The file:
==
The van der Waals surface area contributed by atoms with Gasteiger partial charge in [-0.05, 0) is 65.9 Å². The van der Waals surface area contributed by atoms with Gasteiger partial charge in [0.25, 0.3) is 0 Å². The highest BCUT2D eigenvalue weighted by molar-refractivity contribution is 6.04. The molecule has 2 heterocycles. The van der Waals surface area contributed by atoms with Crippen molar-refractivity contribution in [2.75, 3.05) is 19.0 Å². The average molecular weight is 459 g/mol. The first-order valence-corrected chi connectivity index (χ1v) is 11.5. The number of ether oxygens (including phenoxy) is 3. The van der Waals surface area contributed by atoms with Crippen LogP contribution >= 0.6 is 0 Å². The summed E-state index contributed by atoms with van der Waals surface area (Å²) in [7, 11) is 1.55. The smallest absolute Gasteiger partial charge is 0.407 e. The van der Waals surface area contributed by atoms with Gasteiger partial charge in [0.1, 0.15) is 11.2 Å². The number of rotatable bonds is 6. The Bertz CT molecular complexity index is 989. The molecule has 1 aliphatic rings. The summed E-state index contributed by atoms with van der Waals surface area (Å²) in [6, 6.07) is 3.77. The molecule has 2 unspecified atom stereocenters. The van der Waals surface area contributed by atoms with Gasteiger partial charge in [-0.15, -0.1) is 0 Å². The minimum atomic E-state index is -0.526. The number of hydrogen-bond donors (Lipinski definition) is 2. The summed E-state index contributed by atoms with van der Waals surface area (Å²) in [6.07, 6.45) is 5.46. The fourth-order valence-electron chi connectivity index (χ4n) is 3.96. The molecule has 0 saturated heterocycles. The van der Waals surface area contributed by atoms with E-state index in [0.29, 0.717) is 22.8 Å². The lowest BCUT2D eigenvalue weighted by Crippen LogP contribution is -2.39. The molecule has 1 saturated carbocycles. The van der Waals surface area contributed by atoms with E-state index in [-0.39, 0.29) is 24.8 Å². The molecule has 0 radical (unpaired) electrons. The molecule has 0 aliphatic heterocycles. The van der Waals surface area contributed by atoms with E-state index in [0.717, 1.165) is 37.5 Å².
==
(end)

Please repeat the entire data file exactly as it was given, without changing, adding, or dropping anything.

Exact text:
The van der Waals surface area contributed by atoms with Gasteiger partial charge in [-0.05, 0) is 65.9 Å². The van der Waals surface area contributed by atoms with Gasteiger partial charge in [0.25, 0.3) is 0 Å². The highest BCUT2D eigenvalue weighted by molar-refractivity contribution is 6.04. The molecule has 2 heterocycles. The van der Waals surface area contributed by atoms with Crippen molar-refractivity contribution in [2.75, 3.05) is 19.0 Å². The average molecular weight is 459 g/mol. The first-order valence-corrected chi connectivity index (χ1v) is 11.5. The number of ether oxygens (including phenoxy) is 3. The van der Waals surface area contributed by atoms with Crippen LogP contribution >= 0.6 is 0 Å². The summed E-state index contributed by atoms with van der Waals surface area (Å²) in [7, 11) is 1.55. The smallest absolute Gasteiger partial charge is 0.407 e. The van der Waals surface area contributed by atoms with Gasteiger partial charge in [0.1, 0.15) is 11.2 Å². The number of rotatable bonds is 6. The Bertz CT molecular complexity index is 989. The molecule has 1 aliphatic rings. The summed E-state index contributed by atoms with van der Waals surface area (Å²) in [6, 6.07) is 3.77. The molecule has 2 unspecified atom stereocenters. The van der Waals surface area contributed by atoms with Gasteiger partial charge in [-0.15, -0.1) is 0 Å². The minimum atomic E-state index is -0.526. The number of hydrogen-bond donors (Lipinski definition) is 2. The summed E-state index contributed by atoms with van der Waals surface area (Å²) in [6.07, 6.45) is 5.46. The fourth-order valence-electron chi connectivity index (χ4n) is 3.96. The molecule has 0 saturated heterocycles. The van der Waals surface area contributed by atoms with E-state index in [0.29, 0.717) is 22.8 Å². The lowest BCUT2D eigenvalue weighted by Crippen LogP contribution is -2.39. The molecule has 1 saturated carbocycles. The van der Waals surface area contributed by atoms with E-state index in [-0.39, 0.29) is 24.8 Å². The molecule has 0 radical (unpaired) electrons. The molecule has 0 aliphatic heterocycles. The van der Waals surface area contributed by atoms with E-state index in [0.717, 1.165) is 37.5 Å².